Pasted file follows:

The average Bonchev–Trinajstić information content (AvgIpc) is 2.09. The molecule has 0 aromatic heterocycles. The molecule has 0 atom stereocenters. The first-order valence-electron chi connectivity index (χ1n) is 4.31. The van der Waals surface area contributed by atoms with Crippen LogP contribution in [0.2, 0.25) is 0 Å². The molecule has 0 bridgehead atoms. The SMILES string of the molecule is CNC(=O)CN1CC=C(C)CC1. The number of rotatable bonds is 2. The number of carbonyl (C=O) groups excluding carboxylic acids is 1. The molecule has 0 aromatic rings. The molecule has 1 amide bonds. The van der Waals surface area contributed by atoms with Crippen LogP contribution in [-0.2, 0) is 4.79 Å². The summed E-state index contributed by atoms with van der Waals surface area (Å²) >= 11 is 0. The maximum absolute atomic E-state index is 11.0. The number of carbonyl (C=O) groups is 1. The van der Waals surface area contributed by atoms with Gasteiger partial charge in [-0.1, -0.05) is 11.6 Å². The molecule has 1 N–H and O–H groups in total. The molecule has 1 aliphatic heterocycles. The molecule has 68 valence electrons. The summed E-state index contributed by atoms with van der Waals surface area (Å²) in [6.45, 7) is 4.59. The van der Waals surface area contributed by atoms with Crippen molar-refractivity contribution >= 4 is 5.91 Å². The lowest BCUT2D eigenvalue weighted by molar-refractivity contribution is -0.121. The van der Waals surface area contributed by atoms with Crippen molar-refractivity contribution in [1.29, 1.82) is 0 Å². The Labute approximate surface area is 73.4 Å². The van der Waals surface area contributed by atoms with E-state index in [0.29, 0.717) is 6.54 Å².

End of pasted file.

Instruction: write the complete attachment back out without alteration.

The average Bonchev–Trinajstić information content (AvgIpc) is 2.09. The molecule has 0 aromatic heterocycles. The molecule has 0 atom stereocenters. The first-order valence-electron chi connectivity index (χ1n) is 4.31. The van der Waals surface area contributed by atoms with Crippen LogP contribution in [0.2, 0.25) is 0 Å². The molecule has 0 bridgehead atoms. The SMILES string of the molecule is CNC(=O)CN1CC=C(C)CC1. The number of rotatable bonds is 2. The number of carbonyl (C=O) groups excluding carboxylic acids is 1. The molecule has 0 aromatic rings. The molecule has 1 amide bonds. The van der Waals surface area contributed by atoms with Crippen LogP contribution in [-0.2, 0) is 4.79 Å². The summed E-state index contributed by atoms with van der Waals surface area (Å²) >= 11 is 0. The maximum absolute atomic E-state index is 11.0. The number of carbonyl (C=O) groups is 1. The van der Waals surface area contributed by atoms with Gasteiger partial charge in [-0.1, -0.05) is 11.6 Å². The molecule has 1 N–H and O–H groups in total. The molecule has 1 aliphatic heterocycles. The molecule has 68 valence electrons. The summed E-state index contributed by atoms with van der Waals surface area (Å²) in [6.45, 7) is 4.59. The van der Waals surface area contributed by atoms with Crippen molar-refractivity contribution >= 4 is 5.91 Å². The lowest BCUT2D eigenvalue weighted by molar-refractivity contribution is -0.121. The van der Waals surface area contributed by atoms with Crippen molar-refractivity contribution in [1.29, 1.82) is 0 Å². The Labute approximate surface area is 73.4 Å². The van der Waals surface area contributed by atoms with E-state index in [0.29, 0.717) is 6.54 Å².